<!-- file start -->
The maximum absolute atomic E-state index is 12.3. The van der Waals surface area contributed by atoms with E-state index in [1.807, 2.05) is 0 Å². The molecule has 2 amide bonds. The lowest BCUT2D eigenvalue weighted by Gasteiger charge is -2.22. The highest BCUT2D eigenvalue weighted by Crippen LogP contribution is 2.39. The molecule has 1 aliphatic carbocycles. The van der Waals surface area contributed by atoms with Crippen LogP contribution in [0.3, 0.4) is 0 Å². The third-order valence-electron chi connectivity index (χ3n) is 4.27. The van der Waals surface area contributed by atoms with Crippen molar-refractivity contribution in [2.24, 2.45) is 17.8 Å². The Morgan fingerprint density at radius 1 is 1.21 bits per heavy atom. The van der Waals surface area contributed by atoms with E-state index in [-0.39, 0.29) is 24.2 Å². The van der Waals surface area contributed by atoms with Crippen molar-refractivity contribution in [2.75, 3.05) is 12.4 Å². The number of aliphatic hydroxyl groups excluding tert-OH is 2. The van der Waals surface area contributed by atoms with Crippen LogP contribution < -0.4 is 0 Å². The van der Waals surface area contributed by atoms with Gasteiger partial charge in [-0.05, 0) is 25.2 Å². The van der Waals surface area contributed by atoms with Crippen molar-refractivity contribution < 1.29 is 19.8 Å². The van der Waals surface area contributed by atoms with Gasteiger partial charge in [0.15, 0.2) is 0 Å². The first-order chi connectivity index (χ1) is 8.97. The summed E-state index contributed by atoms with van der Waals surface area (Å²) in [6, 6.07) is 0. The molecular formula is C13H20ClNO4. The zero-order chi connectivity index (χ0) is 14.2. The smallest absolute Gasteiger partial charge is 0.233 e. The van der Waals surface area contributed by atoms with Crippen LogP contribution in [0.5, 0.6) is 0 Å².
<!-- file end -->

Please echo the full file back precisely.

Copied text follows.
The maximum absolute atomic E-state index is 12.3. The van der Waals surface area contributed by atoms with E-state index in [1.807, 2.05) is 0 Å². The molecule has 2 amide bonds. The lowest BCUT2D eigenvalue weighted by Gasteiger charge is -2.22. The highest BCUT2D eigenvalue weighted by Crippen LogP contribution is 2.39. The molecule has 1 aliphatic carbocycles. The van der Waals surface area contributed by atoms with Crippen LogP contribution in [0.3, 0.4) is 0 Å². The third-order valence-electron chi connectivity index (χ3n) is 4.27. The van der Waals surface area contributed by atoms with Crippen molar-refractivity contribution in [2.24, 2.45) is 17.8 Å². The Morgan fingerprint density at radius 1 is 1.21 bits per heavy atom. The van der Waals surface area contributed by atoms with E-state index in [-0.39, 0.29) is 24.2 Å². The van der Waals surface area contributed by atoms with Crippen molar-refractivity contribution in [2.75, 3.05) is 12.4 Å². The number of aliphatic hydroxyl groups excluding tert-OH is 2. The van der Waals surface area contributed by atoms with Crippen LogP contribution < -0.4 is 0 Å². The van der Waals surface area contributed by atoms with Gasteiger partial charge in [-0.05, 0) is 25.2 Å². The van der Waals surface area contributed by atoms with Crippen molar-refractivity contribution < 1.29 is 19.8 Å². The van der Waals surface area contributed by atoms with Gasteiger partial charge in [0.15, 0.2) is 0 Å². The first-order chi connectivity index (χ1) is 8.97. The summed E-state index contributed by atoms with van der Waals surface area (Å²) in [6, 6.07) is 0. The molecular formula is C13H20ClNO4. The zero-order chi connectivity index (χ0) is 14.2. The smallest absolute Gasteiger partial charge is 0.233 e. The van der Waals surface area contributed by atoms with Crippen LogP contribution in [0.5, 0.6) is 0 Å².